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Chapter 23
ancient forest
See old-growth forest.
Method of timber harvesting in which all trees in a
forested area are removed in a single cutting. Compare,
seed-tree cutting, selective cutting, shelterwood cutting,
strip cutting.
Deliberately set, carefully controlled surface fires that
reduce flammable litter and decrease the chances of
damaging crown fires. See ground fire, surface fire.
Long areas of land that connect habitat that would
otherwise become fragmented.
crown fire
Extremely hot forest fire that burns ground vegetation and
treetops. Compare controlled burning, ground fire,
surface fire.
Agreement in which a certain amount of foreign debt is
canceled in exchange for local currency investments that
will improve natural resource management or protect
certain areas in the debtor country from harmful
Removal of trees from a forested area without adequate
Deliberate alteration of a degraded habitat or ecosystem
to restore as much of its ecological structure and function
as possible.
Method of forest management in which trees, sometimes
of a single species in a given stand, are maintained at
about the same age and size and are harvested all at
once. Compare uneven-aged management.
gap analysis
Scientific method used to determine how adequately
native plant and animal species and the existing network
of conservation lands protects natural communities.
Species and communities not adequately represented in
existing conservation lands constitute conservation gaps.
The idea is to identify these gaps and then eliminate
them by establishing new reserves or changing land
management practices.
ground fire
Fire that burns decayed leaves or peat deep below the
ground surface. Compare crown fire, surface fire.
inherent value
See intrinsic value.
Value of an organism, species, ecosystem, or the earth's
biodiversity based on its usefulness to us. Compare
intrinsic value.
intrinsic value
Value of an organism, species, ecosystem, or the earth's
biodiversity based on its existence, regardless of whether
it has any usefulness to us. Compare instrumental value.
multiple use
Use of an ecosystem such as a forest for a variety of
purposes such as timber harvesting, wildlife habitat,
watershed protection, and recreation. Compare
sustainable yield.
Virgin and old, second-growth forests containing trees
that are often hundreds, sometimes thousands of years
old. Examples include forests of Douglas fir, western
hemlock, giant sequoia, and coastal redwoods in the
western United States. Compare second-growth forest,
tree plantation.
Renewal of trees and other types of vegetation on land
where trees have been removed; can be done naturally
by seeds from nearby trees or artificially by planting
seeds or seedlings.
Research and scientific study devoted to restoring,
repairing, and reconstructing damaged ecosystems.
Stands of trees resulting from secondary ecological
succession. Compare old-growth forest, tree plantation.
Removal of nearly all trees on a site in one cutting, with a
few seed-producing trees left uniformly distributed to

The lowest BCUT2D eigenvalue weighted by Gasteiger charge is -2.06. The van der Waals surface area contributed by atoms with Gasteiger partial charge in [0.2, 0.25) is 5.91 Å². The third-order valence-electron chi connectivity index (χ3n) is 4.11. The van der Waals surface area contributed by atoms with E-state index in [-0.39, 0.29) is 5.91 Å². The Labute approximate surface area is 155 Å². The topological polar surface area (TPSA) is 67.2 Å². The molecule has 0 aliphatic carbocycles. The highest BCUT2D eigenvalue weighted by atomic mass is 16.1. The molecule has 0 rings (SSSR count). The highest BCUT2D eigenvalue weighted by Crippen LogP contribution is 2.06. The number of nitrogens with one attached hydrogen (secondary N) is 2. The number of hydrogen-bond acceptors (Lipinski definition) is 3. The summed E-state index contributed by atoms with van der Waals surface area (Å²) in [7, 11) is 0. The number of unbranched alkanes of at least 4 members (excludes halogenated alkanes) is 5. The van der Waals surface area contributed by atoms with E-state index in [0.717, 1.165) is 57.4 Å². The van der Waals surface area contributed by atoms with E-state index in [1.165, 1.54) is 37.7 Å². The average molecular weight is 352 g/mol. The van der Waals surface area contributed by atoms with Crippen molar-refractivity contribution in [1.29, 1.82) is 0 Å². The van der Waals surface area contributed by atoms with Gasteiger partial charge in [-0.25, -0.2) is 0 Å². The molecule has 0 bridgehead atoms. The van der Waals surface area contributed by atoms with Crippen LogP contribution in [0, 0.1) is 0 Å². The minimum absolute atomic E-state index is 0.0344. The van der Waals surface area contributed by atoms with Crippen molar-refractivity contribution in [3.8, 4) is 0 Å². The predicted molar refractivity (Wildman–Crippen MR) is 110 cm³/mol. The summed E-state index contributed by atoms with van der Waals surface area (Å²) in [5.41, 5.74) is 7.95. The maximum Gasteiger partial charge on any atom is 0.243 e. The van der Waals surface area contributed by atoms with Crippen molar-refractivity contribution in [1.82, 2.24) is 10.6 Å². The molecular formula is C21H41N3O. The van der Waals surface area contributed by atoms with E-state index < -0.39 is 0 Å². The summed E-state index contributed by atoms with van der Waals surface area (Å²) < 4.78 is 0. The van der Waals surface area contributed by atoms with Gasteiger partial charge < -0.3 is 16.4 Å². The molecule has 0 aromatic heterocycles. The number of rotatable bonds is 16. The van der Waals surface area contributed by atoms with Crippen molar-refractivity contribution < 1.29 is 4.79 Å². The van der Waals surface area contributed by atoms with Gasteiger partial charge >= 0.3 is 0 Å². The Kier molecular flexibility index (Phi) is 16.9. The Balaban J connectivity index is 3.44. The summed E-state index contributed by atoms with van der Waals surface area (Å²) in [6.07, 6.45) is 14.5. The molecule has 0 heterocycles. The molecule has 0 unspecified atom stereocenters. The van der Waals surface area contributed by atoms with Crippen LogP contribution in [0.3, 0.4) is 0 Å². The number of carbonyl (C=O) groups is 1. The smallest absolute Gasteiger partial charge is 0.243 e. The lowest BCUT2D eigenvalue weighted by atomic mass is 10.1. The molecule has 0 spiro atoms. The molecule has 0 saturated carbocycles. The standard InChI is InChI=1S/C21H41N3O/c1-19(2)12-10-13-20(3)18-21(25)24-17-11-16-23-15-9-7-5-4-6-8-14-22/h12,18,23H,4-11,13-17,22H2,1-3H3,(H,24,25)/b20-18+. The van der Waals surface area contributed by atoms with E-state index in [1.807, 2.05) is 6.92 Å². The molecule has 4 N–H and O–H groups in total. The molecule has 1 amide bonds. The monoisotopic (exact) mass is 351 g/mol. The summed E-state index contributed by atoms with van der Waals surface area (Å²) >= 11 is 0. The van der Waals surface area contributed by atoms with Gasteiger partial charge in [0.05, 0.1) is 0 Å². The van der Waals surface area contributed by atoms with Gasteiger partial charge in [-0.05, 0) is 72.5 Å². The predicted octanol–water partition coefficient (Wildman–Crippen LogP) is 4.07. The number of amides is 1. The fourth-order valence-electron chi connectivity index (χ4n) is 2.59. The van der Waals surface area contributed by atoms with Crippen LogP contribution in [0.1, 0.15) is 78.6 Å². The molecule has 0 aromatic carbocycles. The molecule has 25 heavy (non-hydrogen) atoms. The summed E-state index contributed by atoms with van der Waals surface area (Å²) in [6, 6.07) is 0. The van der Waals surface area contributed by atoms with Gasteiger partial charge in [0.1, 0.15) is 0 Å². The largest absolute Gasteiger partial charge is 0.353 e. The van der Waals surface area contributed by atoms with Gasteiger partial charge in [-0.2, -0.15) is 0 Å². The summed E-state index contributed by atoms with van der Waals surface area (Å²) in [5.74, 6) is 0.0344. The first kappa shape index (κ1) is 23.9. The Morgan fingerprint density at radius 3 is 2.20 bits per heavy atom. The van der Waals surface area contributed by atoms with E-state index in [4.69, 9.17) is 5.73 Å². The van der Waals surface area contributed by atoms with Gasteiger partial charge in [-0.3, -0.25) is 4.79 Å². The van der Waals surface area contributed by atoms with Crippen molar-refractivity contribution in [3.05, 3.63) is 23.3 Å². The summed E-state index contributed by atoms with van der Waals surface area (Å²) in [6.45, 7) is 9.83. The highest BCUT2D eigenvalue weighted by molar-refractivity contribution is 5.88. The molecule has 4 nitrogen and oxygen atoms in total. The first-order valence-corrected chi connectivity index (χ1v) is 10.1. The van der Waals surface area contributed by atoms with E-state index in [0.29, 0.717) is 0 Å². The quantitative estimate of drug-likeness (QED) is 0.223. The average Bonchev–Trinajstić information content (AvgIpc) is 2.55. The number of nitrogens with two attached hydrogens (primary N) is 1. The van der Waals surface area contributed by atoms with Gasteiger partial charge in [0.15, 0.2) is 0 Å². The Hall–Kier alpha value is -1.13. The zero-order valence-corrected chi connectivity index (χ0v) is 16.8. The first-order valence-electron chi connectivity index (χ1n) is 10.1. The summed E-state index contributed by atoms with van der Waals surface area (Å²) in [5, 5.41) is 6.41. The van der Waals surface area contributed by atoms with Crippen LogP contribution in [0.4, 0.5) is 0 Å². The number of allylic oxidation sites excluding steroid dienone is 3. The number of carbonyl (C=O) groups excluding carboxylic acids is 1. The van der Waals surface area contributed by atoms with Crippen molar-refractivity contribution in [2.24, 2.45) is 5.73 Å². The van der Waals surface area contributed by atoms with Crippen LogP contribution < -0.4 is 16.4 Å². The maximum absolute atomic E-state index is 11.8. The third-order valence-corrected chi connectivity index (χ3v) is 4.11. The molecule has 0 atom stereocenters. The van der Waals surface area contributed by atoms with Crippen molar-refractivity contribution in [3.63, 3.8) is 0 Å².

regenerate the forest. Compare clear-cutting, selective
cutting, shelterwood cutting, strip cutting.
selective cutting Cutting of intermediate-aged, mature, or diseased trees
in an uneven-aged forest stand, either singly or in small
groups. This encourages the growth of younger trees and
maintains an uneven-aged stand. Compare clear-cutting,
seed-tree cutting, shelterwood cutting, strip cutting.
Removal of mature, marketable trees in an area in a
series of partial cuttings to allow regeneration of a new
stand under the partial shade of older trees, which are
later removed. Typically, this is done by making two or
three cuts over a decade. Compare clear-cutting, seedtree cutting, selective cutting, strip cutting.
strip cutting
Variation of clear-cutting in which a strip of trees is clearcut along the contour of the land, with the corridor narrow
enough to allow natural regeneration within a few years.
After regeneration, another strip is cut above the first, and
so on. Compare clear-cutting, seed-tree cutting, selective
cutting, shelterwood cutting.
surface fire
Forest fire that burns only undergrowth and leaf litter on
the forest floor. See controlled burning. Compare crown
fire, ground fire.
Highest rate at which a potentially renewable resource
yield (sustained can be used without reducing its available supply
throughout the world or in a particular area. See also
environmental degradation.
tree farm
See tree plantation.
tree plantation
Site planted with one or only a few tree species in an
even-aged stand. When the stand matures it is usually
harvested by clear-cutting and then replanted. These
plantations normally are used to grow rapidly growing
tree species for fuelwood, timber, or pulpwood. See
even-aged management. Compare old-growth forest,
second-growth forest, uneven-aged management.
Method of forest management in which trees of different
species in a given stand are maintained at many ages
and sizes to permit continuous natural regeneration.
Compare even-aged management.
utilitarian value
See instrumental value.
Area where the earth and its community of life have not
been seriously disturbed by humans and where humans
are only temporary visitors.